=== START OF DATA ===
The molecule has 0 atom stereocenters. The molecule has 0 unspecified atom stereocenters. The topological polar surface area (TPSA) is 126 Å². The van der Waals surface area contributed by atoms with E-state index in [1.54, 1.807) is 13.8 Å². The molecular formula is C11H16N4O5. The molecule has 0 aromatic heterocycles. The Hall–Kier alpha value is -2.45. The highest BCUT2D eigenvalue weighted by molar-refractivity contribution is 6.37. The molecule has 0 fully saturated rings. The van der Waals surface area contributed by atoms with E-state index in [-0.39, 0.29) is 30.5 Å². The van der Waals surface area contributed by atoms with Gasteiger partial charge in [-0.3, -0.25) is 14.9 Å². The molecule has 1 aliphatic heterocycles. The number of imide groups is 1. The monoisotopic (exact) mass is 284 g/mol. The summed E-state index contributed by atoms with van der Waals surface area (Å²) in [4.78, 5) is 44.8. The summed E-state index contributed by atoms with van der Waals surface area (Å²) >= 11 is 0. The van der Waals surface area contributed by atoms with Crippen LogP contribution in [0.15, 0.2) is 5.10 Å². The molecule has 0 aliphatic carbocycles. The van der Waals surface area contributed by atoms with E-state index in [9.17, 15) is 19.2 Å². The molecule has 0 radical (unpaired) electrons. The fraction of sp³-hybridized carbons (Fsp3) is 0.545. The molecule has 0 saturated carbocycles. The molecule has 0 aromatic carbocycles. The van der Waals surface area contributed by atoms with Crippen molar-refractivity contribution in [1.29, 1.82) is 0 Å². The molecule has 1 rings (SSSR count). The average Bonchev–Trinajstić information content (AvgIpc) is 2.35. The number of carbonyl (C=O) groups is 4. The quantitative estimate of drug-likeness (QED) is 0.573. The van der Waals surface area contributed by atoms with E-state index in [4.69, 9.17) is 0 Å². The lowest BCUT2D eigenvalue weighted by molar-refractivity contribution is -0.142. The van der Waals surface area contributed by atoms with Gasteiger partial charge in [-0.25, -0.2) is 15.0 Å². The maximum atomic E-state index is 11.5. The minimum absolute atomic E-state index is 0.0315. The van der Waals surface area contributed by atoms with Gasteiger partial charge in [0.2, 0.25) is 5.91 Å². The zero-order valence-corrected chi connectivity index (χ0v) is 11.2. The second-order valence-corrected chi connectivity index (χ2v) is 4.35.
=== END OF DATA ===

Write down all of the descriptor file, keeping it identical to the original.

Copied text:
The molecule has 0 atom stereocenters. The molecule has 0 unspecified atom stereocenters. The topological polar surface area (TPSA) is 126 Å². The van der Waals surface area contributed by atoms with E-state index in [1.54, 1.807) is 13.8 Å². The molecular formula is C11H16N4O5. The molecule has 0 aromatic heterocycles. The Hall–Kier alpha value is -2.45. The highest BCUT2D eigenvalue weighted by molar-refractivity contribution is 6.37. The molecule has 0 fully saturated rings. The van der Waals surface area contributed by atoms with E-state index in [-0.39, 0.29) is 30.5 Å². The van der Waals surface area contributed by atoms with Gasteiger partial charge in [-0.3, -0.25) is 14.9 Å². The molecule has 1 aliphatic heterocycles. The number of imide groups is 1. The monoisotopic (exact) mass is 284 g/mol. The summed E-state index contributed by atoms with van der Waals surface area (Å²) in [4.78, 5) is 44.8. The summed E-state index contributed by atoms with van der Waals surface area (Å²) >= 11 is 0. The van der Waals surface area contributed by atoms with Crippen LogP contribution in [0.15, 0.2) is 5.10 Å². The molecule has 0 aliphatic carbocycles. The van der Waals surface area contributed by atoms with E-state index in [9.17, 15) is 19.2 Å². The molecule has 0 radical (unpaired) electrons. The fraction of sp³-hybridized carbons (Fsp3) is 0.545. The molecule has 0 saturated carbocycles. The molecule has 0 aromatic carbocycles. The van der Waals surface area contributed by atoms with Crippen molar-refractivity contribution in [1.29, 1.82) is 0 Å². The molecule has 1 rings (SSSR count). The average Bonchev–Trinajstić information content (AvgIpc) is 2.35. The number of carbonyl (C=O) groups is 4. The quantitative estimate of drug-likeness (QED) is 0.573. The van der Waals surface area contributed by atoms with E-state index in [4.69, 9.17) is 0 Å². The lowest BCUT2D eigenvalue weighted by molar-refractivity contribution is -0.142. The van der Waals surface area contributed by atoms with Gasteiger partial charge in [-0.25, -0.2) is 15.0 Å². The maximum atomic E-state index is 11.5. The minimum absolute atomic E-state index is 0.0315. The van der Waals surface area contributed by atoms with Gasteiger partial charge in [0.2, 0.25) is 5.91 Å². The zero-order valence-corrected chi connectivity index (χ0v) is 11.2. The second-order valence-corrected chi connectivity index (χ2v) is 4.35.